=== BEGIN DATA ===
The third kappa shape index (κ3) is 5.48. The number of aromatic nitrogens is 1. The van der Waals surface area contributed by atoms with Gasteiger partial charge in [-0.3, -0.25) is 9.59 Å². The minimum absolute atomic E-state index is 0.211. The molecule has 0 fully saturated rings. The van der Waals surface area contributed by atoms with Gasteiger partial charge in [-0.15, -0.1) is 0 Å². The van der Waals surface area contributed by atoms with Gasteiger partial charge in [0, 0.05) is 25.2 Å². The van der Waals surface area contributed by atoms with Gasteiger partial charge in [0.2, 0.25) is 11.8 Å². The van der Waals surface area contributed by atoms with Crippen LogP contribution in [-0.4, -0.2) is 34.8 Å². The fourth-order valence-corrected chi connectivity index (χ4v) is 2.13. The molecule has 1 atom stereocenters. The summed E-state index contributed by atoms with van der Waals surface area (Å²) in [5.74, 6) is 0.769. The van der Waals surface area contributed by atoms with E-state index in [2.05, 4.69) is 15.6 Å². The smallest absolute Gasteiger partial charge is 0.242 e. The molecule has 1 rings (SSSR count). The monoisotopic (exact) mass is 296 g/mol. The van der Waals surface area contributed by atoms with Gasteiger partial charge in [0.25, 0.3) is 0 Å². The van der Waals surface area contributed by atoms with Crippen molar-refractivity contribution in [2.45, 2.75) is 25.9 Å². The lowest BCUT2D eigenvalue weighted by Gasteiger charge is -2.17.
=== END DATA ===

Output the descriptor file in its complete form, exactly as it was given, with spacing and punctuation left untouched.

The third kappa shape index (κ3) is 5.48. The number of aromatic nitrogens is 1. The van der Waals surface area contributed by atoms with Gasteiger partial charge in [-0.3, -0.25) is 9.59 Å². The minimum absolute atomic E-state index is 0.211. The molecule has 0 fully saturated rings. The van der Waals surface area contributed by atoms with Gasteiger partial charge in [-0.15, -0.1) is 0 Å². The van der Waals surface area contributed by atoms with Gasteiger partial charge in [0, 0.05) is 25.2 Å². The van der Waals surface area contributed by atoms with Gasteiger partial charge in [0.2, 0.25) is 11.8 Å². The van der Waals surface area contributed by atoms with Crippen LogP contribution in [-0.4, -0.2) is 34.8 Å². The fourth-order valence-corrected chi connectivity index (χ4v) is 2.13. The molecule has 1 atom stereocenters. The summed E-state index contributed by atoms with van der Waals surface area (Å²) in [5.74, 6) is 0.769. The van der Waals surface area contributed by atoms with E-state index in [2.05, 4.69) is 15.6 Å². The smallest absolute Gasteiger partial charge is 0.242 e. The molecule has 1 rings (SSSR count). The monoisotopic (exact) mass is 296 g/mol. The van der Waals surface area contributed by atoms with Gasteiger partial charge in [0.25, 0.3) is 0 Å². The van der Waals surface area contributed by atoms with Crippen molar-refractivity contribution in [2.45, 2.75) is 25.9 Å². The lowest BCUT2D eigenvalue weighted by Gasteiger charge is -2.17.